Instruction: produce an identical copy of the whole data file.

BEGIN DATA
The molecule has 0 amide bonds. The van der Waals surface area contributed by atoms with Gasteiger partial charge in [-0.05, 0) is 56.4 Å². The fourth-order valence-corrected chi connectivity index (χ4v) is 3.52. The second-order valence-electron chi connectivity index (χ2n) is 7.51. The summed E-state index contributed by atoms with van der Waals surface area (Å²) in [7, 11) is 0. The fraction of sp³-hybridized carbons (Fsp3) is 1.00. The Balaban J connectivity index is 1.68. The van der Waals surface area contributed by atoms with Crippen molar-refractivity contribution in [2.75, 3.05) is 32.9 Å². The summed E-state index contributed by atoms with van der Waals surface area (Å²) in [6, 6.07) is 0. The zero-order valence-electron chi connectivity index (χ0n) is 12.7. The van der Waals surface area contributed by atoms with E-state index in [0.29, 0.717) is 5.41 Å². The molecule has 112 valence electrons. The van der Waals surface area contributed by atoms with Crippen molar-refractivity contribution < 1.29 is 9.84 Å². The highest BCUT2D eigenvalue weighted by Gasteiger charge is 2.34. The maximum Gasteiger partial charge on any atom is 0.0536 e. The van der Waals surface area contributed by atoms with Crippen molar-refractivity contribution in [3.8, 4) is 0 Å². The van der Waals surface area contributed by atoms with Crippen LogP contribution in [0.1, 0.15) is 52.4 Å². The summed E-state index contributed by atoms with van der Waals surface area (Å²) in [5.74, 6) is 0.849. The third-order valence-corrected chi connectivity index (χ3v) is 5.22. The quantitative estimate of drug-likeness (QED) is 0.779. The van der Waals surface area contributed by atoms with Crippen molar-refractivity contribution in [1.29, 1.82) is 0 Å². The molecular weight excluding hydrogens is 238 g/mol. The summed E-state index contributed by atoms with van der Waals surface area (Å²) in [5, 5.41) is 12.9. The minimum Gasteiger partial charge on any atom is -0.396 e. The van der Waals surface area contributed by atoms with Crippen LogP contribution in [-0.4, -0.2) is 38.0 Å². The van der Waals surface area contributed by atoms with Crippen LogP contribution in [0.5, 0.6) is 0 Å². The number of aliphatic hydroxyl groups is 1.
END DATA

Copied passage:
The molecule has 0 amide bonds. The van der Waals surface area contributed by atoms with Gasteiger partial charge in [-0.05, 0) is 56.4 Å². The fourth-order valence-corrected chi connectivity index (χ4v) is 3.52. The second-order valence-electron chi connectivity index (χ2n) is 7.51. The summed E-state index contributed by atoms with van der Waals surface area (Å²) in [7, 11) is 0. The fraction of sp³-hybridized carbons (Fsp3) is 1.00. The Balaban J connectivity index is 1.68. The van der Waals surface area contributed by atoms with Crippen molar-refractivity contribution in [2.75, 3.05) is 32.9 Å². The summed E-state index contributed by atoms with van der Waals surface area (Å²) in [6, 6.07) is 0. The zero-order valence-electron chi connectivity index (χ0n) is 12.7. The van der Waals surface area contributed by atoms with E-state index in [0.29, 0.717) is 5.41 Å². The molecule has 112 valence electrons. The van der Waals surface area contributed by atoms with Crippen molar-refractivity contribution < 1.29 is 9.84 Å². The highest BCUT2D eigenvalue weighted by Gasteiger charge is 2.34. The maximum Gasteiger partial charge on any atom is 0.0536 e. The van der Waals surface area contributed by atoms with Crippen molar-refractivity contribution in [3.8, 4) is 0 Å². The van der Waals surface area contributed by atoms with Crippen LogP contribution in [0.1, 0.15) is 52.4 Å². The summed E-state index contributed by atoms with van der Waals surface area (Å²) in [5.74, 6) is 0.849. The third-order valence-corrected chi connectivity index (χ3v) is 5.22. The quantitative estimate of drug-likeness (QED) is 0.779. The van der Waals surface area contributed by atoms with Crippen molar-refractivity contribution in [1.29, 1.82) is 0 Å². The molecular weight excluding hydrogens is 238 g/mol. The summed E-state index contributed by atoms with van der Waals surface area (Å²) in [5, 5.41) is 12.9. The minimum Gasteiger partial charge on any atom is -0.396 e. The van der Waals surface area contributed by atoms with Crippen LogP contribution in [-0.4, -0.2) is 38.0 Å². The van der Waals surface area contributed by atoms with Crippen LogP contribution in [0.5, 0.6) is 0 Å². The number of aliphatic hydroxyl groups is 1.